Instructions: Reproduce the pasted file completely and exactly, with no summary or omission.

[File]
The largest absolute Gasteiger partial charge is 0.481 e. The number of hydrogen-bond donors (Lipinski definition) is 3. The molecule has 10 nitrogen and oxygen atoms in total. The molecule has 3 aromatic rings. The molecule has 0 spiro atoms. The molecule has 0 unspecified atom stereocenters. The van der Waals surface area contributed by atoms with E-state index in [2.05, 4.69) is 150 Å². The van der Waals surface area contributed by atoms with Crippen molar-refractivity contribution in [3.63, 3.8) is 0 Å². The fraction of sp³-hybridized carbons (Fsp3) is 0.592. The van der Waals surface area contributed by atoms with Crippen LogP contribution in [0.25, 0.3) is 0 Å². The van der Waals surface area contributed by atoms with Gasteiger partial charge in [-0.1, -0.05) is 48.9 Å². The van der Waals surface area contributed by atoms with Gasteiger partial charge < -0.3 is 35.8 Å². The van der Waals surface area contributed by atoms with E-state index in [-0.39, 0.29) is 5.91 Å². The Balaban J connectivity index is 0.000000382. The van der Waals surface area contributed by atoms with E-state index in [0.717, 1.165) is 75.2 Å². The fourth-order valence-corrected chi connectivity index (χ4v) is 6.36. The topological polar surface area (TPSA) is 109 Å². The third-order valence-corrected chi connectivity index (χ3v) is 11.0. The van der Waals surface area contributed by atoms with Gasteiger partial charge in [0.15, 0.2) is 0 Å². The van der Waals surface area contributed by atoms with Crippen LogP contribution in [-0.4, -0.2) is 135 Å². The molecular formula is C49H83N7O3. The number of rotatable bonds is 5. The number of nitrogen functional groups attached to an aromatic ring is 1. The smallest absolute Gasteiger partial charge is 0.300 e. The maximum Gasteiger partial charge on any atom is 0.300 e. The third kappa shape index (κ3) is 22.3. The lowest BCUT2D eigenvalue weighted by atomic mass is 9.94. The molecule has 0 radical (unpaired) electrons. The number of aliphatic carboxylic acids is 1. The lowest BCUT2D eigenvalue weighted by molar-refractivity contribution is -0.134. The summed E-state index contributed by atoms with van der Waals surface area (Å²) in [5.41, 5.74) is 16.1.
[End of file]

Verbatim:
The largest absolute Gasteiger partial charge is 0.481 e. The number of hydrogen-bond donors (Lipinski definition) is 3. The molecule has 10 nitrogen and oxygen atoms in total. The molecule has 3 aromatic rings. The molecule has 0 spiro atoms. The molecule has 0 unspecified atom stereocenters. The van der Waals surface area contributed by atoms with E-state index in [2.05, 4.69) is 150 Å². The van der Waals surface area contributed by atoms with Crippen molar-refractivity contribution in [3.63, 3.8) is 0 Å². The fraction of sp³-hybridized carbons (Fsp3) is 0.592. The van der Waals surface area contributed by atoms with Crippen LogP contribution in [0.25, 0.3) is 0 Å². The van der Waals surface area contributed by atoms with Gasteiger partial charge in [-0.1, -0.05) is 48.9 Å². The van der Waals surface area contributed by atoms with Gasteiger partial charge < -0.3 is 35.8 Å². The van der Waals surface area contributed by atoms with E-state index in [-0.39, 0.29) is 5.91 Å². The Balaban J connectivity index is 0.000000382. The van der Waals surface area contributed by atoms with E-state index in [0.717, 1.165) is 75.2 Å². The fourth-order valence-corrected chi connectivity index (χ4v) is 6.36. The topological polar surface area (TPSA) is 109 Å². The third-order valence-corrected chi connectivity index (χ3v) is 11.0. The van der Waals surface area contributed by atoms with Gasteiger partial charge in [0.15, 0.2) is 0 Å². The van der Waals surface area contributed by atoms with Crippen LogP contribution in [-0.4, -0.2) is 135 Å². The molecular formula is C49H83N7O3. The number of rotatable bonds is 5. The number of nitrogen functional groups attached to an aromatic ring is 1. The smallest absolute Gasteiger partial charge is 0.300 e. The maximum Gasteiger partial charge on any atom is 0.300 e. The third kappa shape index (κ3) is 22.3. The lowest BCUT2D eigenvalue weighted by atomic mass is 9.94. The molecule has 0 radical (unpaired) electrons. The number of aliphatic carboxylic acids is 1. The lowest BCUT2D eigenvalue weighted by molar-refractivity contribution is -0.134. The summed E-state index contributed by atoms with van der Waals surface area (Å²) in [5.41, 5.74) is 16.1.